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Ó_diocháin
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Username: Ó_diocháin

Post Number: 38
Registered: 09-2004
Posted on Saturday, November 06, 2004 - 08:43 am:   Edit Post Print Post

Jonas, a chara,
Not that odd if you think of the example of Modern Hebrew, where the texts involved are even older!
Natalie, a chara,
A monoglot speaker of a language is a person who has that as their only language, and that is what is meant in the article.
The idea of the "last monoglot" speaker of a language is a very difficult thing to tie down, and the use of the word "reputed" here is, I think, trying to get over that inherent difficulty.
Le meas,
Chris

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Jonas
Member
Username: Jonas

Post Number: 518
Registered: 08-2004


Posted on Saturday, November 06, 2004 - 10:44 am:   Edit Post Print Post

A chara!

Not that odd if you think of the example of Modern Hebrew, where the texts involved are even older

True, but there were always people who knew Hebrew. It was the language used in the synagouges and it never fell into disuse. When the revival of Hebrew started, Hebrew already had a pronunciation. Not the same as BC, but a pronunciation none the less.

With Cornish, the situation was different. When the revival started, no-one knew Cornish and that's why there is so many arguments about pronunciation.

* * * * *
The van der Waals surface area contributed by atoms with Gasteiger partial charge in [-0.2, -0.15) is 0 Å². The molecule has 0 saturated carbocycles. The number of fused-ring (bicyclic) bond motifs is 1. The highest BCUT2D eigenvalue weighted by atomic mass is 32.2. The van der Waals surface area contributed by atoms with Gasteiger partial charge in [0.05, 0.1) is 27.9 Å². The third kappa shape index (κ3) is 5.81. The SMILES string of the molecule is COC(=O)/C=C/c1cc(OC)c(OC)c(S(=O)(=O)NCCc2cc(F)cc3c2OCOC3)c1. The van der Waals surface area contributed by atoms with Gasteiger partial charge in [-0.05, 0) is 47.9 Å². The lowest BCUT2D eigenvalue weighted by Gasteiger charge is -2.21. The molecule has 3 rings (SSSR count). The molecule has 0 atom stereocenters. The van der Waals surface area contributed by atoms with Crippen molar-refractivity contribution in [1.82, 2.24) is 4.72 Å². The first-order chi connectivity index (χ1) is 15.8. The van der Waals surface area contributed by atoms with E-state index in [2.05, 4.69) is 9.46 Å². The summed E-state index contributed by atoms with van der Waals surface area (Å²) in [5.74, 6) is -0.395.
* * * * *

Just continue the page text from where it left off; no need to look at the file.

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Natalie
Member
Username: Natalie

Post Number: 54
Registered: 08-2004
Posted on Saturday, November 06, 2004 - 12:05 pm:   Edit Post Print Post

Thank you Jonas and Ó_diocháin! I thought that that was what monoglot must've meant since mono means one (I believe) but when I decided to look it up all the same, it wasn't in any of my dictionaries. Its too bad that the people from the three different forms of the language couldn't just put their knowledge together. Maybe they could try and get closer to what the real language actually sounded like. It seems so hard to believe that a language can just die out but then again my first language is English and about 30 million other people in my own country alone speak it so...

Natalie

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Ó_diocháin
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Username: Ó_diocháin

Post Number: 39
Registered: 09-2004
Posted on Saturday, November 06, 2004 - 03:12 pm:   Edit Post Print Post

Jonas, a chara,
I think you have to bear in mind with Hebrew that, although it never fell into disuse as a liturgical language, it did so in all other domains.
Within Jewish liturgical traditions, there was - and indeed still is - marked variation in how certain aspects of the language were/are pronounced, both in daily prayer and in synagogue services.